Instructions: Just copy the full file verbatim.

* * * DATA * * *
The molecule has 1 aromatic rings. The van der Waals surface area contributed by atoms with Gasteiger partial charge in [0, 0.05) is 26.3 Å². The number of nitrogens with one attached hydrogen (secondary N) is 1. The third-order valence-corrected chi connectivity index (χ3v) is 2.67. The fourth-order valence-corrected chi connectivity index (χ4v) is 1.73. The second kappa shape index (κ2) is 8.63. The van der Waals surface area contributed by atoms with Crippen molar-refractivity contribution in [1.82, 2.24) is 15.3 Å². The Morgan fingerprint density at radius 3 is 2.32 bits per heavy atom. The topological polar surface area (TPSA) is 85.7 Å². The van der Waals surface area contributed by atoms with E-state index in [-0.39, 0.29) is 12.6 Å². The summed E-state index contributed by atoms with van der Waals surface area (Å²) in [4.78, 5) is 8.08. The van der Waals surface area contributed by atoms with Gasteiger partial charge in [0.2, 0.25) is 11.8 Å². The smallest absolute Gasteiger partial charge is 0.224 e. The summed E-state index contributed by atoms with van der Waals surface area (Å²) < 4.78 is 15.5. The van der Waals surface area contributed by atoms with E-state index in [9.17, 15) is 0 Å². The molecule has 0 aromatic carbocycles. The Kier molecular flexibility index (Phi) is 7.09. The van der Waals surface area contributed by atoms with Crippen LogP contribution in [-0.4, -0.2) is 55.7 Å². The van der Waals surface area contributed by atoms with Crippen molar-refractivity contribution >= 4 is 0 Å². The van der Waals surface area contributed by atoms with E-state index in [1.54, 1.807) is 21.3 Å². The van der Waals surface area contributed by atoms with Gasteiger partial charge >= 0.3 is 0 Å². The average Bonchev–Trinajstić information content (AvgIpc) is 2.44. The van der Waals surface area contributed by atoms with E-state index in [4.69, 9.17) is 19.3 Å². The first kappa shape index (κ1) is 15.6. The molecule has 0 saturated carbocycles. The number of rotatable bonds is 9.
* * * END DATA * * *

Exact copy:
The molecule has 1 aromatic rings. The van der Waals surface area contributed by atoms with Gasteiger partial charge in [0, 0.05) is 26.3 Å². The number of nitrogens with one attached hydrogen (secondary N) is 1. The third-order valence-corrected chi connectivity index (χ3v) is 2.67. The fourth-order valence-corrected chi connectivity index (χ4v) is 1.73. The second kappa shape index (κ2) is 8.63. The van der Waals surface area contributed by atoms with Crippen molar-refractivity contribution in [1.82, 2.24) is 15.3 Å². The Morgan fingerprint density at radius 3 is 2.32 bits per heavy atom. The topological polar surface area (TPSA) is 85.7 Å². The van der Waals surface area contributed by atoms with E-state index in [-0.39, 0.29) is 12.6 Å². The summed E-state index contributed by atoms with van der Waals surface area (Å²) in [4.78, 5) is 8.08. The van der Waals surface area contributed by atoms with Gasteiger partial charge in [0.2, 0.25) is 11.8 Å². The smallest absolute Gasteiger partial charge is 0.224 e. The summed E-state index contributed by atoms with van der Waals surface area (Å²) < 4.78 is 15.5. The van der Waals surface area contributed by atoms with E-state index in [9.17, 15) is 0 Å². The molecule has 0 aromatic carbocycles. The Kier molecular flexibility index (Phi) is 7.09. The van der Waals surface area contributed by atoms with Crippen LogP contribution in [-0.4, -0.2) is 55.7 Å². The van der Waals surface area contributed by atoms with Crippen molar-refractivity contribution >= 4 is 0 Å². The van der Waals surface area contributed by atoms with E-state index in [1.54, 1.807) is 21.3 Å². The van der Waals surface area contributed by atoms with Gasteiger partial charge >= 0.3 is 0 Å². The average Bonchev–Trinajstić information content (AvgIpc) is 2.44. The van der Waals surface area contributed by atoms with E-state index in [4.69, 9.17) is 19.3 Å². The first kappa shape index (κ1) is 15.6. The molecule has 0 saturated carbocycles. The number of rotatable bonds is 9.